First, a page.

I can almost guarantee you they are not doing all of these things in a bikini with a drink in their hand.
 
Old 05-30-2015, 08:21 PM
 
Location: South Beach and DT Raleigh
11,810 posts, read 18,868,155 times
Reputation: 11149
I don't think that there's a single place in the lower 48 where most people would be comfortable with neither heat nor A/C. That said, there are places in the US that one can comfortably live without A/C in the Summer and extreme South Florida & the Keys where one can live without heat in the Winter.
Though I haven't been there, I hear that it's possible to live without either in Hawaii if one is well positioned to capture breezes.
 
Old 05-30-2015, 09:25 PM
 
Location: Miami Beach, FL/Tokyo, Japan
1,699 posts, read 1,607,527 times
Reputation: 723
If you live directly on the coast in Miami you won't need AC. I can even guarantee anyone who claims to hate "heat" that if they sleep in my condo in Sunny Isles (which has a direct balcony to the ocean), all they will need to do is open the balcony doors. When I sleep there, I need a duvet (the wind's are so strong) and I'm sleeping in a bed with another person, so their body gives off heat.

If you're anywhere inland, the air becomes stagnant and I'd say you will need AC.

Last edited by SDPMiami; 05-30-2015 at 09:48 PM..
 
Old 05-30-2015, 09:29 PM
 
Location: A Yankee in northeast TN
10,623 posts, read 14,413,933 times
Reputation: 23730
Quote:
Originally Posted by dalparadise View Post
Houston Breaks Record for 100-degree Days in Year

By the way-- I was there in Houston in 2011. The heat index was over 100 for two and a half months. It was not a dry heat. It was a humid, mosquito-infested sweat box. You are simply not telling the truth. Why?
Totally agree. I actually kept a brief weather blog here at CD (and still accessible) that recorded the temps in Houston/Memphis/Bristol for about nine months or so. The temps I recorded also were fairly typical of what I experienced living in Houston back in the 80's too, hot and sweaty, lol.
6/27/11- Houston 100F /dew point 72F / heat index 118F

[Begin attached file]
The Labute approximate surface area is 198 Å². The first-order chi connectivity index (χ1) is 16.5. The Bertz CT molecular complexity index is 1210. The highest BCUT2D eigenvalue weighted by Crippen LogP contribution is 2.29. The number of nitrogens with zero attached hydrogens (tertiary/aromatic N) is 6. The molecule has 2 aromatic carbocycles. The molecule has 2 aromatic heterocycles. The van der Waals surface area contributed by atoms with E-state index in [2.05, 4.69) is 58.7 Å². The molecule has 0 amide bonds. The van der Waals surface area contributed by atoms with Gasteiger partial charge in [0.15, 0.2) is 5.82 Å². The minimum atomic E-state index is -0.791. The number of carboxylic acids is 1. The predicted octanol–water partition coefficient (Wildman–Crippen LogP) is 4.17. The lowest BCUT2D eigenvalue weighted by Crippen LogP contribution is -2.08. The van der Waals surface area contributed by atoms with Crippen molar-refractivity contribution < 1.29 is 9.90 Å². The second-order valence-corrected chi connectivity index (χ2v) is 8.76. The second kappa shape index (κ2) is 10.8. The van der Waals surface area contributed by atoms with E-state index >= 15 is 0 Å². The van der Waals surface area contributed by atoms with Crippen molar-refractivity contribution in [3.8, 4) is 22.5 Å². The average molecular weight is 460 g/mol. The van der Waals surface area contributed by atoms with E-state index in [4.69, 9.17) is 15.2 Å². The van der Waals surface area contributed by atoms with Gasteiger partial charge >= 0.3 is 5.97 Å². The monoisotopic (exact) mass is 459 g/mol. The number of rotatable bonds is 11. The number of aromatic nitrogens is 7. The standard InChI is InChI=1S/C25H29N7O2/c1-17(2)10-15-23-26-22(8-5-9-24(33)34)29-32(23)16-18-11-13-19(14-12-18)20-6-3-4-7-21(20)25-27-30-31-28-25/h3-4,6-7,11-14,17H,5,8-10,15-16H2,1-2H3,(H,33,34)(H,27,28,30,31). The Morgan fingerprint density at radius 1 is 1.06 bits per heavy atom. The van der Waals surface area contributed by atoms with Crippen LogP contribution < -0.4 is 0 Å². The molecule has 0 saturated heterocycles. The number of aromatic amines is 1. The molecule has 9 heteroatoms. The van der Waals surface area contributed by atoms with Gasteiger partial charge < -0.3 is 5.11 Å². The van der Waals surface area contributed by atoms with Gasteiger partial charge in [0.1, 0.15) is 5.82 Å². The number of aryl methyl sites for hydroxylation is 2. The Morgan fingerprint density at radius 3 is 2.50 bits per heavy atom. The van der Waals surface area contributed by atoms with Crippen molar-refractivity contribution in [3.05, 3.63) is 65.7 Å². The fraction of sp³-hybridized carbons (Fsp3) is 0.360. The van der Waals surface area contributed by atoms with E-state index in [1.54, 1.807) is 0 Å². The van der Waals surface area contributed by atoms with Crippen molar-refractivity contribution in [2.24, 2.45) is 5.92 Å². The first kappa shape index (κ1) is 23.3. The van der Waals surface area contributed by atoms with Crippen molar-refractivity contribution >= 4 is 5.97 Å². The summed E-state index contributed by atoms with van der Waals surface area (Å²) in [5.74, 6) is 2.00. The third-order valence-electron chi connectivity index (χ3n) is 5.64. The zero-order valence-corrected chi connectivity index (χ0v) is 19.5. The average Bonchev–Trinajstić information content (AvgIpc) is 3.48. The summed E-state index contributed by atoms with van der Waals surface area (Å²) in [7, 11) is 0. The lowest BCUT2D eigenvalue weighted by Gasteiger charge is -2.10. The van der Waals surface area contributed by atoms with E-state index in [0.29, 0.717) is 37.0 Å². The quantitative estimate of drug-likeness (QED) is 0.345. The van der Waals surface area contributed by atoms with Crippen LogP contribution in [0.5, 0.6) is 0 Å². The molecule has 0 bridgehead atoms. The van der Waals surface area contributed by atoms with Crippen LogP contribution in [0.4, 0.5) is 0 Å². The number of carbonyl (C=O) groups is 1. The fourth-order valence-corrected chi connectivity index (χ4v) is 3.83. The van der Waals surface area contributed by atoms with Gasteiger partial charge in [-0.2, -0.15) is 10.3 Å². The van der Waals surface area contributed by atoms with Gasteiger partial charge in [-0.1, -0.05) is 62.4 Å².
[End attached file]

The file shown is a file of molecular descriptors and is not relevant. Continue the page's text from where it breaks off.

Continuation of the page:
6/19/11- Houston 92.5F /dew point 75F / heat index 104F
6/14/11- Houston 96F /dew point 73F / heat index 106F
6/13/11- Houston 99F /dew point 71F / heat index 108F
8/29/10- Houston 94.%F dewpoint 80F heat index 113F
8/21/10- Houston 100F dewpoint 74F heat index 112F
8/15/10- Houston 90F dewpoint 80F heat index 108F
8/01/10- Houston 102F dewpoint 80F heat index 110F
I don't care how you stretch it, that is not a 'dry' heat, nor is it comfortable for 'most' people.
 
Old 05-31-2015, 01:29 AM
 
Location: A subtropical paradise
2,069 posts, read 2,211,117 times
Reputation: 1329
Quote:
Originally Posted by dalparadise View Post
Houston Breaks Record for 100-degree Days in Year

By the way-- I was there in Houston in 2011. The heat index was over 100 for two and a half months. It was not a dry heat. It was a humid, mosquito-infested sweat box. You are simply not telling the truth. Why?
There are no lies. The article is referring to temps recorded at Bush IAH, the designated weather station for Houston. The station went on to record 46 days with with 100F+ temps in 2011. However, closer to the Gulf at Hobby Airport, the airport nearer to Houston central, that number drops to 18 days of such temps in 2011. Most years don't reach 100F at all. Locations along Galveston Bay, and the Gulf only saw one such day that year; 100F temps are rare in those parts of the Houston metro. Ocean moderation at work.

Houston IAH:
Attachment 150949

Data for Hobby and Bay Area here:
Best city with no need of A/C & Heat